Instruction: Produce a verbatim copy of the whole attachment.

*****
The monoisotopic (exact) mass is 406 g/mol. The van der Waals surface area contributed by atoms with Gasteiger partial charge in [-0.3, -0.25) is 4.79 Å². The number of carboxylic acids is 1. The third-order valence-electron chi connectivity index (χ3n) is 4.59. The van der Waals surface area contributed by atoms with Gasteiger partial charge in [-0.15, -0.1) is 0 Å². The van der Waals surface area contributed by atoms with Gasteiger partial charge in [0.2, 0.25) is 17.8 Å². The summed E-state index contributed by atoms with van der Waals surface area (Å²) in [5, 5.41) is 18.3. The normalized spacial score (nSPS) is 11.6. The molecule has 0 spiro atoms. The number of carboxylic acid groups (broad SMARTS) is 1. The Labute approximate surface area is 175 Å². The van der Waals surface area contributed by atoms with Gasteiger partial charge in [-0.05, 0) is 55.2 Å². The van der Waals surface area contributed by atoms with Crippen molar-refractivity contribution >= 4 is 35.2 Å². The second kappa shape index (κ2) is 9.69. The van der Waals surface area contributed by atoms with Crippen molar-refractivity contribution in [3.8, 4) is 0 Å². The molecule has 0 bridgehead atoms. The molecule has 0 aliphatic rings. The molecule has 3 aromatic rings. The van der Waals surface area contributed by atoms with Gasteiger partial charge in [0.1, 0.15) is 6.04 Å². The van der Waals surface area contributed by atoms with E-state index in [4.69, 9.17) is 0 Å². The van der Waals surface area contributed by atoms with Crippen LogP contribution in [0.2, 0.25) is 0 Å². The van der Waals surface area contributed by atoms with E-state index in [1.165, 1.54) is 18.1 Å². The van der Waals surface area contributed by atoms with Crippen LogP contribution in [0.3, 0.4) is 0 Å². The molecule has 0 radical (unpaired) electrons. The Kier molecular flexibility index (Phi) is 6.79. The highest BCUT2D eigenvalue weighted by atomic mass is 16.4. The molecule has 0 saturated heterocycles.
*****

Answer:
The monoisotopic (exact) mass is 406 g/mol. The van der Waals surface area contributed by atoms with Gasteiger partial charge in [-0.3, -0.25) is 4.79 Å². The number of carboxylic acids is 1. The third-order valence-electron chi connectivity index (χ3n) is 4.59. The van der Waals surface area contributed by atoms with Gasteiger partial charge in [-0.15, -0.1) is 0 Å². The van der Waals surface area contributed by atoms with Gasteiger partial charge in [0.2, 0.25) is 17.8 Å². The summed E-state index contributed by atoms with van der Waals surface area (Å²) in [5, 5.41) is 18.3. The normalized spacial score (nSPS) is 11.6. The molecule has 0 spiro atoms. The number of carboxylic acid groups (broad SMARTS) is 1. The Labute approximate surface area is 175 Å². The van der Waals surface area contributed by atoms with Gasteiger partial charge in [-0.05, 0) is 55.2 Å². The van der Waals surface area contributed by atoms with Crippen molar-refractivity contribution >= 4 is 35.2 Å². The second kappa shape index (κ2) is 9.69. The van der Waals surface area contributed by atoms with Crippen molar-refractivity contribution in [3.8, 4) is 0 Å². The molecule has 0 bridgehead atoms. The molecule has 0 aliphatic rings. The molecule has 3 aromatic rings. The van der Waals surface area contributed by atoms with Gasteiger partial charge in [0.1, 0.15) is 6.04 Å². The van der Waals surface area contributed by atoms with E-state index in [4.69, 9.17) is 0 Å². The van der Waals surface area contributed by atoms with Crippen LogP contribution in [0.2, 0.25) is 0 Å². The van der Waals surface area contributed by atoms with E-state index in [1.165, 1.54) is 18.1 Å². The van der Waals surface area contributed by atoms with Crippen LogP contribution in [0.3, 0.4) is 0 Å². The molecule has 0 radical (unpaired) electrons. The Kier molecular flexibility index (Phi) is 6.79. The highest BCUT2D eigenvalue weighted by atomic mass is 16.4. The molecule has 0 saturated heterocycles.